Summary: Com S 633: Randomness in Computation
Lecture 13 Scribe: K.S.Gopalakrishnan
Managing and analyzing huge data sets forces us to reconsider the tra
ditional notions of eÆcient algorithms. Processing such massive data sets
in polynomial time is by far too expensive, and often even linear time algo
rithms may be too slow. Often we would like to design algorithms that run
in sublinear time.
Consider the problem: Given an array of distinct elements, we would like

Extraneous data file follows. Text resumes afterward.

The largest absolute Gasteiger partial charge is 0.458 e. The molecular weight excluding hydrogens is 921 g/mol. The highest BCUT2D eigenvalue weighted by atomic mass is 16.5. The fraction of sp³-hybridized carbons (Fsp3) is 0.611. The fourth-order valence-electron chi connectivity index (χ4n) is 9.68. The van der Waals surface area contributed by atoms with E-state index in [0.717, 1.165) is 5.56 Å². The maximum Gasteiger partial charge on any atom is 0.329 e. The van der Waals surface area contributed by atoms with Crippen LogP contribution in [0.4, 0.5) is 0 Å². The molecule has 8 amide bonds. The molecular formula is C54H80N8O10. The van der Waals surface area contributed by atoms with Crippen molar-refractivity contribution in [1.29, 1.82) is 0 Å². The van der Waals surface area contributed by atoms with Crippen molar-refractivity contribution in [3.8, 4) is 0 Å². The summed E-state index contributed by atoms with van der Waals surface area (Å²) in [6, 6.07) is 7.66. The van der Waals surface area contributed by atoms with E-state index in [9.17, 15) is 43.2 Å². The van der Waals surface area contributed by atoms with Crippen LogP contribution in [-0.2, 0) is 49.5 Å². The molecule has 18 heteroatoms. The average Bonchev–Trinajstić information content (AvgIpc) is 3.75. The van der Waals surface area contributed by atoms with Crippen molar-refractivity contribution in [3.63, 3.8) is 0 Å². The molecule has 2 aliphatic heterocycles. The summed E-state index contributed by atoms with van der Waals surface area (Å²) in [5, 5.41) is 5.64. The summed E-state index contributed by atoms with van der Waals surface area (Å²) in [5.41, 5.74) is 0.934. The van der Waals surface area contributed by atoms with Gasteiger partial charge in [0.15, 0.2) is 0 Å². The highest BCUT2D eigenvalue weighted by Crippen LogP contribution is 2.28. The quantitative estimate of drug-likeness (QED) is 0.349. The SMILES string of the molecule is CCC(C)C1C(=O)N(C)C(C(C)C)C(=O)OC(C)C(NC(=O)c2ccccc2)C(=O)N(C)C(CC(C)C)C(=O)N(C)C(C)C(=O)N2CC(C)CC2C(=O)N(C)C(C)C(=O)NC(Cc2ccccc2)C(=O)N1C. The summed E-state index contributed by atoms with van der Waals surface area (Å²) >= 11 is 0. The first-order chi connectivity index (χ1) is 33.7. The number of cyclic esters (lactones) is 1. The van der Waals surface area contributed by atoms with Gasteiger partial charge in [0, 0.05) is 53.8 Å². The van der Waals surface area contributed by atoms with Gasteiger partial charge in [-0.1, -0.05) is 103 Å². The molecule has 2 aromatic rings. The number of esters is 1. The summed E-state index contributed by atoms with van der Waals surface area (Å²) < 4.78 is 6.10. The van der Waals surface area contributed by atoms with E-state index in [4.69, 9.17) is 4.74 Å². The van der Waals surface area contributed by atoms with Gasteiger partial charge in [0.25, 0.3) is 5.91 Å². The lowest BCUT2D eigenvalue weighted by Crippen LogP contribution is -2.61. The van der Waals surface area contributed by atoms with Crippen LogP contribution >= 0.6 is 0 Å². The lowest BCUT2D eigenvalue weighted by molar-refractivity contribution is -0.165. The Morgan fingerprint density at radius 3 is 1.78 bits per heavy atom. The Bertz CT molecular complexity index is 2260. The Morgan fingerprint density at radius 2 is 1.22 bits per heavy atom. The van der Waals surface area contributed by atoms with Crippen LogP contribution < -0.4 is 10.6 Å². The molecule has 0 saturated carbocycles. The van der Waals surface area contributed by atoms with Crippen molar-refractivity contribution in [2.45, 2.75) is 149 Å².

to know whether it is monotonic increasing. Clearly, this problem can be
solved in linear time. Can we design an algorithm that runs in less than linear
time? Observe that to fulll requirement \sublinear time", the algorithm can
not even read its input entirely. Any sublinear time algorithm can look only
a portion of the input. In such scenarios it might be too ambitious to solve
the problem \exactly", we can only hope to solve an \approximate" version
of the problem.
Denition: A list of size n is close to sorted if by changing at most n
elements, the list becomes sorted.
Observation: If a list close sorted if and only if it has an increasing
subsequence of length (1 )n.
If the list is close sorted, then by changing at most n elements, the list